If someone asks you to cycle during the day, you’d cheerfully go out and pedal away but if asked at night, you’d become quite apprehensive. Nothing ‘chicken’ about that, it is dangerous to cycle at night since there are no lights whatsoever to protect you from cars driving into you! ‘Why can’t they just install lights of some form like they do in motorbikes and cars?’ is the most frequently asked question. Keeping that in mind, the Mission Bicycle Company in San Francisco has invented ‘Lumen’. During the day, the cycle looks like any other cycle but at night, the cycle’s wheel rims and frame reflect light from car headlights that strike them, hence making the cycle visible to all those in cars.
You might think it’s like a reflective jacket – it isn’t. The light that strikes the wheel rims and the powder-coated frame doesn’t scatter in different directions, it actually returns back to the source through thousands of tiny spheres present. Thus, a pedestrian is not able to see the cycle at night unless he or she points a torch directly towards the bike. Jefferson McCarley, GM of Mission Bicycle Company, said that “Frankly, in an urban environment, the glow from glow-in-the-dark paint is barely visible. It’s a pretty faint glow for riding on city streets that are often already fairly well lit. It’s just not that bright. When light strikes the surface of the Lumen frame, it’s hard to miss.”
He added that, “The thing that I like about frames that have been coated with a conventional glow-in-the-dark liquid paint is that they are visible to everyone: the rider, pedestrians on the street, and the driver of any combustion engine vehicle. That’s pretty cool. But I also think that it’s cool that when I’m riding my Lumen (I ride one of the prototypes daily/nightly), everyone else sees a black bike. Day or night. It’s a sexy dark grey colour that looks great. It’s possible that the only one that sees the magical effect is the person behind a steering wheel. Or anyone that takes a photo of my bike with the flash on. Some people like the way that greenish-yellowish glow-in-the-dark liquid paint looks during the day. It’s not for everyone. Some of us prefer the understated, stealth look of a dark grey frame that is a lot more visible to motorists than frame painted with a conventional black paint.”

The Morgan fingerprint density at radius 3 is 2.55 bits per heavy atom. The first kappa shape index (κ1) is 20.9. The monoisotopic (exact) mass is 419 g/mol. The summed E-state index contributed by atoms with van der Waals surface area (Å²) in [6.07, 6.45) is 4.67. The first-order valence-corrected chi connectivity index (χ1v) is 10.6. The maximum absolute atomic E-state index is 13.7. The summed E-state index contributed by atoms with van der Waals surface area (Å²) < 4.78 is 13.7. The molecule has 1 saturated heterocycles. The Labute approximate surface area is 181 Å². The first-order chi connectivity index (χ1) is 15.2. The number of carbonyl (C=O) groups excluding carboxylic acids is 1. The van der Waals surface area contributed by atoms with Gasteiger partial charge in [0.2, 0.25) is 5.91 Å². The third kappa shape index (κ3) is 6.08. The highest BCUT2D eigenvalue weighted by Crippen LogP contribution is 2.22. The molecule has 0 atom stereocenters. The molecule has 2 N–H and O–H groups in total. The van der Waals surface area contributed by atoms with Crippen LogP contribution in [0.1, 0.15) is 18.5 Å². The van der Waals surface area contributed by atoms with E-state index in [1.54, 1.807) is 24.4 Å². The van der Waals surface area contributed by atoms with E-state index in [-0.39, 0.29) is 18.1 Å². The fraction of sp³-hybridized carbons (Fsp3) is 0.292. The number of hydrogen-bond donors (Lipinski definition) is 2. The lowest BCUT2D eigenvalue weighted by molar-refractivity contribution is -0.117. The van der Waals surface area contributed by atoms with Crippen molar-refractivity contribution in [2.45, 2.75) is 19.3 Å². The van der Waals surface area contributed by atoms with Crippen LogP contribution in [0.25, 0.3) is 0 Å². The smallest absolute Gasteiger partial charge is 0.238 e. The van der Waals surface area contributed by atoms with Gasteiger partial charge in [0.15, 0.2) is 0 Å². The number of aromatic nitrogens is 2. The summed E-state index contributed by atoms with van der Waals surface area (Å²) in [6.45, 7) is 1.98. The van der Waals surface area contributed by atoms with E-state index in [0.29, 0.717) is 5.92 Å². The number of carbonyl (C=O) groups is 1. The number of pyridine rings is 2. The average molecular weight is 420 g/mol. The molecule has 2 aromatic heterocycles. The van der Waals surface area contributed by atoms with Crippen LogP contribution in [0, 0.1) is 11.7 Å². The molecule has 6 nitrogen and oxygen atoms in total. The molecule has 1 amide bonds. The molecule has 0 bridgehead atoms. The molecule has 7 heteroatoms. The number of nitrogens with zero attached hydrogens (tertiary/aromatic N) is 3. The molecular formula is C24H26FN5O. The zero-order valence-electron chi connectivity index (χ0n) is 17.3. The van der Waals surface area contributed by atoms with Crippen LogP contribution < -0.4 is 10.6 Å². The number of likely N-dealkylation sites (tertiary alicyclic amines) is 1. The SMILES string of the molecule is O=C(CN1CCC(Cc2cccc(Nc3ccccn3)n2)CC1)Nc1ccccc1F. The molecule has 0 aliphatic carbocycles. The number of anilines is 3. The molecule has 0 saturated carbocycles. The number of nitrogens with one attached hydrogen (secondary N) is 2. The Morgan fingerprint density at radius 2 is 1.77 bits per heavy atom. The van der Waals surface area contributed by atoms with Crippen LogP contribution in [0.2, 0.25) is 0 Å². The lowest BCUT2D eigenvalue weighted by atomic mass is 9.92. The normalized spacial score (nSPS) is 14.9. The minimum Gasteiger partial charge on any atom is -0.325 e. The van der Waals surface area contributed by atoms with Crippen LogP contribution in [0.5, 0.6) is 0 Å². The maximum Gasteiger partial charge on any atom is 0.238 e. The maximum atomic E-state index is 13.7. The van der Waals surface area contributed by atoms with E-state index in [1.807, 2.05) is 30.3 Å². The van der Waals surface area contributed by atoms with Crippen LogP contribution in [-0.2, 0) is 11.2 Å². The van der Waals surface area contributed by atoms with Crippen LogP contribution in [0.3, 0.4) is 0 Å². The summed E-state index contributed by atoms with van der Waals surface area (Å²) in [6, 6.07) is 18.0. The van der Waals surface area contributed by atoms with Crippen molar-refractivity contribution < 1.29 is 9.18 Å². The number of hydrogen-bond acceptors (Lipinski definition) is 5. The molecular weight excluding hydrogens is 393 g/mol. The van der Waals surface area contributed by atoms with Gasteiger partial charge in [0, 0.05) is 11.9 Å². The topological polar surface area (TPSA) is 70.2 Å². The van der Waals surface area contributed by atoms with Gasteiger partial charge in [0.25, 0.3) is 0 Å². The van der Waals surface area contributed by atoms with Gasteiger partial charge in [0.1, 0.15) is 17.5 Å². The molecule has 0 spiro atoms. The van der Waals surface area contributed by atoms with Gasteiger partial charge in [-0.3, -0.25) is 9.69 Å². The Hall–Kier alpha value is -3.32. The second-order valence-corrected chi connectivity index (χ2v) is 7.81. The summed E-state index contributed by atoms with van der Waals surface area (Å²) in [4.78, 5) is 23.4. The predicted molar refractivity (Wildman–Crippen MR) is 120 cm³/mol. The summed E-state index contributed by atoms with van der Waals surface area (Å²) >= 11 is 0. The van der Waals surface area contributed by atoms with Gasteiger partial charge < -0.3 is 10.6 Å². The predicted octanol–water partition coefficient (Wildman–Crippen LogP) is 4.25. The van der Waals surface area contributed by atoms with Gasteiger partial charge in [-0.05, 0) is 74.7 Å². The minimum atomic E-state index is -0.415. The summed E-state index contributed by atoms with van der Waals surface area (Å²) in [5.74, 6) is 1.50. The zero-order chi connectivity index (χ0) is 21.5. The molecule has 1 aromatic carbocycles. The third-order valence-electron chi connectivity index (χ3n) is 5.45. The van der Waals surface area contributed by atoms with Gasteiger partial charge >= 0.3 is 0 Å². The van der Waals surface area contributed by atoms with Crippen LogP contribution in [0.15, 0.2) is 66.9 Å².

Many prototypes have been covered with this powder as the tiny glass beads reflect the light back to the source which is assumed to be visible up to 300 meters away – say hello to the spotlight! While explaining how the retro-reflective effect works, Mc Carley said that, “Picture a deer caught in headlights. It’s quite possible that all you see are two glowing eyes in the darkness in front of you. Here’s how that works: when light enters a translucent object, in this case the eyeball of a deer, it goes all the way through to the back of the sphere and reflects back towards the source of the light. So, our frame is covered with tens of thousands of microscopic deer eyes. OK, they are synthetic. No deer was harmed in the making of the Lumen.”
Mission Bicycle Company started a crowdfunding campaign on Kickstarter to commercialise the Lumen. They are offering three versions, each having a frame hand-built. All of the bicycles have 700c wheels except for one that has 650c wheels designed for shorter riders. The retail price of a single-speed, internally-geared Lumen is $499. The specifications of the other three versions are as follow:
- Single-speed Lumen 1 in black costs $1,245 and weighs 8.6 kilograms. It comes with a Valencia frame, Velocity Deep V rims, and bullhorn handlebars.
- The Lumen 8 with Shimano Nexus 8-speed internal hub and twist grip shifter in silver costs $1,595 and weighs 10.9 kilograms. It has high rise handlebars, brakes front and rear as well as the Velocity Deep V rims.
- Lumen 8SE costs $2,500 and weighs 11.3 kilograms. It is an 8-speed special edition which not only includes a Shimano Alfrine hub with trigger shifter but also a hand-made Continental Grand Prix Classic tires and a Sugino crank-set in addition to the Velocity Deep V rims, front and rear brakes.
Let’s hope this comes out soon because many of us wish to see the city lights at night while cycling safely.
All Images via Mission Bicycle